Help for Dry Eyes
Dry eyes are a surprisingly common problem, affecting
approximately 30 million people in the U.S. alone.
Dry eyes aren’t just uncomfortable, they’re unhealthy. You need
tears to wash away irritants and to help protect your eyes from
Many environmental factors can cause or exacerbate dry eyes, including
chemical irritants, smog, automobile exhaust, cigarette smoke, and
wind. This may explain why walking around a crowned city affects
your eyes so badly. Other common causes of dry eyes include medications
such as antihistamines, diuretics, decongestants, tranquilizers,
and antidepressants, and soft contact lenses.
Women in midlife are particularly susceptible to this problem. As
your estrogen levels decline, tissues throughout your bodyincluding
yourr eyestend to dry out. Things that never bothered you
before suddenly become irritating.
Here are some ideas to moisten your dry eyes and avoid irritating
- Because forced hot air heat
is incredibly dry, try using a portable humidifier. If that helps,
consider installing a humidifier on your furnace. Avoid getting
close to the ducts where the forced air enters the room, as the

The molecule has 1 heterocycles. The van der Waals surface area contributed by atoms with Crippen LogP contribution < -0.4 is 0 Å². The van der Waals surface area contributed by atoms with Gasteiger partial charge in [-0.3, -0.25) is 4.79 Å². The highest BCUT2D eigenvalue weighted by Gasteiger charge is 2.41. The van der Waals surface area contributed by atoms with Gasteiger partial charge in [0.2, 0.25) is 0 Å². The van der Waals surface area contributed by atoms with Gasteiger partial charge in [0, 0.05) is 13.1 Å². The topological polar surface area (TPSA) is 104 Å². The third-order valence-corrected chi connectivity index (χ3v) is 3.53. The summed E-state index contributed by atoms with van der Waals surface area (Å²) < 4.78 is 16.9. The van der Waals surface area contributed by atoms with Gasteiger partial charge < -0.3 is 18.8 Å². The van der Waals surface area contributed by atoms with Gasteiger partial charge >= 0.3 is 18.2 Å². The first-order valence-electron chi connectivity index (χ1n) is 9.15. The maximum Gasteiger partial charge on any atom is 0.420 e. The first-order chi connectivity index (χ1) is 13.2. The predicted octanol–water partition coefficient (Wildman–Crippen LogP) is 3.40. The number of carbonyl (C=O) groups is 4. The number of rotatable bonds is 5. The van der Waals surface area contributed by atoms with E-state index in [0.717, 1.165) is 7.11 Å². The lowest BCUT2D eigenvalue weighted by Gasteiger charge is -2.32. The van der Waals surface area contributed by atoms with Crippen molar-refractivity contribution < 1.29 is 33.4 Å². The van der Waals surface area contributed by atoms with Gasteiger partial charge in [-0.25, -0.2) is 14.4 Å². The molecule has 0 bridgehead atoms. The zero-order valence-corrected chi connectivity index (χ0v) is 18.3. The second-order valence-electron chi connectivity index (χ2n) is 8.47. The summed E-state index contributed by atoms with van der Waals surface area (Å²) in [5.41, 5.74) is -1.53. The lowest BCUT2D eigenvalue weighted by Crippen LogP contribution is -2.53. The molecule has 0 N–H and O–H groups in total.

breeze makes the dry air even more irritating.
- Make a list of the medications
you take. Review it with your doctor or pharmacist to find out
any are contributing to your problem.
- Try lubricating eye drops
that don’t contain preservatives or unnecessary drugs, such as
- Avoid staring at televisions,
computer monitors, or books for a prolonged period of time. Force
yourself to blink frequently.
- Be sure to drink plenty
of water (at least eight cups a day). Stay away from caffeine,
a potent diuretic.
- If you wear eye makeup,
don’t use it for a few days. If that helps, consider cutting back
on the amount you use, experimenting with a different brand to
see if it’s less irritating, or not using it at all. And keep
in mind that even hypoallergenic eye makeup and makeup
remover can be irritating.
- If you wear soft contacts,
try wearing your glasses for a few days instead. If that helps,
consider not wearing the contacts or wearing them for only a limited
amount of time each day or each week.
- If you are in perimenopause
or menopause, try natural estrogenic supports to moisten your
body’s tissues. I recommend taking 50-100 mg of supplemental
soy isoflavones and 80
mg of black cohosh each day. If you’re postmenopausal and
these supplements aren’t enough, you could try estriol (a natural
estrogen available by prescription).
- Be sure you’re getting enough
essential fatty acids (EFAs) as these help keep tissues moist.
Flaxseed is a superb source of omega-3 EFAs. I recommend taking
one or two tablespoons of flaxseed oil or four to six tablespoons
of ground flaxseed each day. For omega-6 EFAs, try borage seed
oil (34 capsules each day) and evening primrose oil (36
500 mg capsules twice daily).
Read More on Vision:
Age-Related Macular Degeneration
Keep It Simple Tip: Palming
Lutein and Zeaxanthin for Age-related
Antioxidants for AMD and Cataracts
Help for Dry Eyes
Protect Your Eyes from Strain
Red Light Therapy for Macular Degeneration
Ozone Therapy for Macular Degeneration